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DIY U

DIYURevised-280p.jpgI went to not one, but two, colleges, and even so, I think it can be fairly said that the bulk of my education over that period came from Blog University, which I attended with much more enthusiasm and diligence than my classes. So I'm instinctually sympathetic to the argument of Anya Kamanetz's DIY U (article here, book here).

But there's a reason I didn't drop out of UCLA despite the fact that I was learning more elsewhere: Accreditation matters. It matters more, in some ways, than the learning does. Just look at the pipeline that Ivy League English majors have into Wall Street firms. They're not getting hired for their skill with a calculator or their feel for a trade. They're getting hired because they have a diploma from Harvard.

So in Kamanetz's world -- a world that I agree would be far better for pure learning -- what steps into the role played by accreditation, both the one you get from the college you went to and the one you get from the relative selectiveness of that college against other colleges? More standardized testing? In some ways, I see the DIY U concept applying more to lifetime learning, where accreditation is less important, than to post-high school learning, where you're largely trying to separate yourself out from an undifferentiated mass of job applicants.

By Ezra Klein  |  April 23, 2010; 7:17 AM ET
Categories:  Education  
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Comments

It's important to remember that knowledge of content is only part of what you acquire in higher education. The (or at least one) other part is a cognitive skill set. So, to take a specific example, although the blogosphere is a great place to learn about HCR policy, it's not a particularly helpful place to learn to write clear, concise essays or blog posts about HCR policy. For that, one needs (or is at least greatly benefited by) the experience of writing essay after essay in college, having those essays critiqued by professors/graduate student teaching assistants, learning from those comments, etc. Now, as class sizes become larger and larger, and student/teacher interaction becomes less and less frequent, I can see how the gap between university education and self-education begins to close. However, at least when done well, a university education does provide something unique in terms of education.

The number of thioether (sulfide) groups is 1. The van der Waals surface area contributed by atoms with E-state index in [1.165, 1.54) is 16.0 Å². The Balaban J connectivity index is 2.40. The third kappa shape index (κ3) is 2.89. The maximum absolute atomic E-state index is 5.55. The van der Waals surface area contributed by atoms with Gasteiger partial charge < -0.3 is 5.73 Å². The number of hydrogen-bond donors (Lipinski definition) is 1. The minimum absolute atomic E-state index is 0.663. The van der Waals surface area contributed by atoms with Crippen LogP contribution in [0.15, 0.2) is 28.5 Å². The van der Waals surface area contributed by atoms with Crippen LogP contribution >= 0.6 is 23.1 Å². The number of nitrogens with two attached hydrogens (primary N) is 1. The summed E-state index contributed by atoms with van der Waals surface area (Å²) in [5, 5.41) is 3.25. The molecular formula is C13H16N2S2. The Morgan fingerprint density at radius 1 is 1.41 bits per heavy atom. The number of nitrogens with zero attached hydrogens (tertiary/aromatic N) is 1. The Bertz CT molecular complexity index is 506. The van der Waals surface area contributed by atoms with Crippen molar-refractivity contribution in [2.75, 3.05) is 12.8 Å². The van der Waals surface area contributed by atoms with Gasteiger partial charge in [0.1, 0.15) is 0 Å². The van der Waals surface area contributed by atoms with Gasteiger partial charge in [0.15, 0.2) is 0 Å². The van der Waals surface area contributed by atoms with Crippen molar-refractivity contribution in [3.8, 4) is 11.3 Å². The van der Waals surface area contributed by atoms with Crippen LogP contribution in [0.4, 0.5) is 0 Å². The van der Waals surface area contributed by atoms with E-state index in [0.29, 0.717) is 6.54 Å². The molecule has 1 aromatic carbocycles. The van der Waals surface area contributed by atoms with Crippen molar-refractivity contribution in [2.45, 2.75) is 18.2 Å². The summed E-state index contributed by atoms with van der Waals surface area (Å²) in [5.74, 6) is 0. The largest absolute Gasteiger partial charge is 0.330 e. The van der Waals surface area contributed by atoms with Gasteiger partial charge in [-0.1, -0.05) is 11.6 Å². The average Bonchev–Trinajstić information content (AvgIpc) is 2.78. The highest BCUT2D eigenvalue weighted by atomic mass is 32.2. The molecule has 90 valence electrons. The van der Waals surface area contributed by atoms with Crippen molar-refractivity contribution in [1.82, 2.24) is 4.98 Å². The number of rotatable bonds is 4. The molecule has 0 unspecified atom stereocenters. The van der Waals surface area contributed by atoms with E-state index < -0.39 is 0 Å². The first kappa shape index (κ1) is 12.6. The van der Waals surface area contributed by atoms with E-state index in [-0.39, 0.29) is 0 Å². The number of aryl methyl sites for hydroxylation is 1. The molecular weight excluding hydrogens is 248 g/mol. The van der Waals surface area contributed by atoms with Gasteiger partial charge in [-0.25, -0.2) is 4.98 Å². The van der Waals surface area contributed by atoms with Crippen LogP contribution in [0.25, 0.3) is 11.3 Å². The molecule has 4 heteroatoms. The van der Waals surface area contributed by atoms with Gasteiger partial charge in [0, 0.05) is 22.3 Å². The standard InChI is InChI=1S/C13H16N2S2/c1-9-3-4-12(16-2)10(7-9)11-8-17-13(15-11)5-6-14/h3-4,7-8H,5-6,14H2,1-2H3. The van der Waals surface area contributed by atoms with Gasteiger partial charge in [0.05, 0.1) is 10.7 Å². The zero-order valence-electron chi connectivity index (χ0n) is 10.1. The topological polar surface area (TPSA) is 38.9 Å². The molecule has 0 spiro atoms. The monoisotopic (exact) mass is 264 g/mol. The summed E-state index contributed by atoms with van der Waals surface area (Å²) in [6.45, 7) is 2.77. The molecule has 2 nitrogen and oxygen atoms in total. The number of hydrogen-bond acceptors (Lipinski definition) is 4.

Also, it should not go without mentioning that the social experience of attending university is invaluable (just in terms of having four years to interact with other young, curious individuals who are unburdened or at least much less burdened by job-related pressures).

Posted by: RyanD1 | April 23, 2010 8:48 AM | Report abuse

The accreditation you get from Harvard is not 'college' -- it is 'Harvard'.

A better comparison is to the non-flagship state colleges where people are actually buying education credentials from less than 'name' schools.

Posted by: grooft | April 23, 2010 9:53 AM | Report abuse

The accreditation you get from Harvard is not 'college' -- it is 'Harvard'.

A better comparison is to the non-flagship state colleges where people are actually buying education credentials from less than 'name' schools.

Check out the College for $99/month links from the WashingtonMonthly for more on accreditation.

Posted by: grooft | April 23, 2010 10:02 AM | Report abuse

I went to art school, and now I spend my time doing database development. I took printmaking and paper making and painting classes, life drawing, photography, and sculpture. And metal working. And use none of it, as a practical skill set, on a regular basis.

That being said, it was the best 4 years of my life, nothing is ever likely to compare, and I would not trade it for the world.

Posted by: Kevin_Willis | April 23, 2010 10:10 AM | Report abuse

Ezra, can you recommend any blogs that talk about higher ed--new pedagogical methods, lifelong learning, technology and education, etc. Thanks!

Posted by: imherefortheezra | April 23, 2010 10:13 AM | Report abuse

Following up on Kevin Willis's comment: I went to poetry school (ok, I got a BA in English Lit.) and now I spend my time building websites and dealing with CMS's.

Those college years broadened my experience and expanded the realm of my imagination such that I do emphatically use what I learned then as a practical skill set, on a regular basis now.